3. It's not her; it's you.
(No one else will tell you what I'm about to share here, Mama. They are likely all too afraid. And that's ok :-) )
Hey, remember that college roommate you got stuck with freshman year who complained about everything? She complained that it was too hot, and then too cold. She hated getting up at 6am for track practice and she hated when her coach called to wake her up. She hated what a jerk her boyfriend was and she griped about him incessantly.
Remember how you felt when you were around her all the time? Like you started to notice some of that negativity coming off on you?
Yeah, your baby could be feeling that exact way right now. She could simply be fussy because she can sense your discomfort and difficulty adjusting to your new role as 24/7 caretaker of a (albeit adorable) poop-machine. The challenging part is that she can't talk to you about it. Or just walk away. The only outlet she has.... is to cry right along with you.
If you have had any thoughts of harming your baby or yourself, see your doctor immediately. If you've felt as though you don't want to take care of your baby, please ask for help from someone you trust right away.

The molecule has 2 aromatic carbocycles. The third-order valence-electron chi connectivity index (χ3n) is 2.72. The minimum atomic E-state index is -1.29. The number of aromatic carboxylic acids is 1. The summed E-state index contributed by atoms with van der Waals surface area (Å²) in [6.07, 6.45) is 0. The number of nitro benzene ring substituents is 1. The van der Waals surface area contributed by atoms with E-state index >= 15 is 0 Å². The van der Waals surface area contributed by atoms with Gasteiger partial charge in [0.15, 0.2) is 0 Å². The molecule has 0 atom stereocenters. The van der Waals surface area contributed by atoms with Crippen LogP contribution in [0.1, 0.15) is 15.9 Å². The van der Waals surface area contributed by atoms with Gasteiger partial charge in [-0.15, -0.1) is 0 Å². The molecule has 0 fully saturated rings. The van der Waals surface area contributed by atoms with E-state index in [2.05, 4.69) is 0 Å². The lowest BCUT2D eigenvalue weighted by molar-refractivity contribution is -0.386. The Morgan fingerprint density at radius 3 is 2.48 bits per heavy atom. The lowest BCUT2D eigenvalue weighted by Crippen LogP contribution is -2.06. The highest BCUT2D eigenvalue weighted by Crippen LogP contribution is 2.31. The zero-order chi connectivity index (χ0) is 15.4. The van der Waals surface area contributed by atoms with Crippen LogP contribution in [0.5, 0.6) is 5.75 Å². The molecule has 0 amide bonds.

If you and your baby are both safe, then there's more that I want to share with you right now. Yes, your hormones are changing rapidly right now and that can certainly play a part in your moods. Blaming your hormones is not a solution, though. If you're ready, willing and able to change your life, read the book "Loving What Is" by Byron Katie. If you feel like your hands are physically too full of baby to manage a book right now, get it on audiobook (about $15 bucks on Audible). Send me a message and let me know how doing The Work that Byron Katie teaches changes your outlook.
4. Your baby's nervous system is irritated.
While basically all of the things we talked about above can essentially be irritation to your baby's nervous system, there's one other point to make here about fussy babies.
As adults, we're exposed to all kinds of things that could cause dysfunction of our nervous systems:
- poor quality food (which is everywhere, all around us, every day, tastes so good and is cheap, no less)
- toxins in the air, that we've been injected with, that are in plastics, and on and on
- injuries--sports injuries, falls, car accidents and more
When you think about all of the things that you've been exposed to and that could have happened to you by the time you reach your 30s and 40s, it's easy for people to understand why chiropractic care will help their bodies.
But babies (especially newborns) haven't been exposed to this kind stuff...... right?!
Not so fast.